For the first time in a decade and a half, certain white collar workers in Washington state will be eligible for overtime pay, based on new rules announced by the Washington Department of Labor & Industries (L&I).
The rules, which are part of an eight-year plan to compensate workers for all of the hours they work, establish new criteria for certain workers to be considered exempt from getting overtime pay and other protections under Washington’s State Minimum Wage Act.
On July 1, executive, administrative, and professional workers, plus outside salespeople and computer professionals who earn $35,100 per year became eligible for time-and-a-half overtime pay for every hour worked over 40 hours weekly. In six months, the threshold will jump to about $43,000 for workers at smaller employers and about $50,000 for those at larger companies.
The annual pay threshold will increase each year to an estimated $83,356 per year in 2028 (see table below), when nearly 260,000 Washington workers are estimated to become eligible for overtime.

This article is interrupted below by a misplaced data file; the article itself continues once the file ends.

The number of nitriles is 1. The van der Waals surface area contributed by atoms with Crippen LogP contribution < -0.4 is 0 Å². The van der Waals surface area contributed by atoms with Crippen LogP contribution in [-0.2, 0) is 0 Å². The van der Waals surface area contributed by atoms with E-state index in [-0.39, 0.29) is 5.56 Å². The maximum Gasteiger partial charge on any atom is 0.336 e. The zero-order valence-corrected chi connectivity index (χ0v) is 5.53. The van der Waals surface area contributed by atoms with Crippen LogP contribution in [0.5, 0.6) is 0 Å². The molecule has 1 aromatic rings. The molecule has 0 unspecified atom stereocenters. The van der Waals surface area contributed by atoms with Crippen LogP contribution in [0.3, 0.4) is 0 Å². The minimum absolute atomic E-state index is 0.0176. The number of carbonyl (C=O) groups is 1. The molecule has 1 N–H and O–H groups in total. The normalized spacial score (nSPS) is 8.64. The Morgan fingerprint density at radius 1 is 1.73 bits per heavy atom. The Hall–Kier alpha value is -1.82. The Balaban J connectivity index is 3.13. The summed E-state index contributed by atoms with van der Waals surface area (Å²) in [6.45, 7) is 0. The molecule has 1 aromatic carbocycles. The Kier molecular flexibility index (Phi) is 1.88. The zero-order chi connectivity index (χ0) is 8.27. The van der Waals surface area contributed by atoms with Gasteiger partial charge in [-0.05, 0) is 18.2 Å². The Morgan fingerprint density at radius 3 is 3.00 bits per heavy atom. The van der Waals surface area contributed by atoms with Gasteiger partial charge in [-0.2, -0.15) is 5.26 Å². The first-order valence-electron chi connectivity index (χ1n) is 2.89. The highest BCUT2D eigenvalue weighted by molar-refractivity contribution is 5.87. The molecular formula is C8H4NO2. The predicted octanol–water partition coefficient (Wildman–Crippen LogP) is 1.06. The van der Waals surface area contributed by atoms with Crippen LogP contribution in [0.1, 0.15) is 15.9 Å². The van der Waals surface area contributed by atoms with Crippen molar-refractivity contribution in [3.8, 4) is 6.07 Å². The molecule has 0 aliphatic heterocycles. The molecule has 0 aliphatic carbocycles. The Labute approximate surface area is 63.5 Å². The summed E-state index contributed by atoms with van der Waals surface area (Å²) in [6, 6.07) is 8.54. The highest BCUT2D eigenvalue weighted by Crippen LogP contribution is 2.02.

However, most salaried workers won’t be impacted by the rules this year because Washington employers will continue to follow the federal standard for the rest of 2020. That’s because the federal requirement that a salaried worker needs to earn at $35,568 a year to be exempt from overtime is still slightly more favorable to employees than the new state threshold that went into effect at the start of July.
L&I has created several tools including an online course that explain the rules changes and help workers determine if they are eligible for overtime pay.
Emery Reddy helps workers. Call us if you have an L&I, unfair pay practices, workers’ comp, injury, or other employment law claim. You won’t get better advice.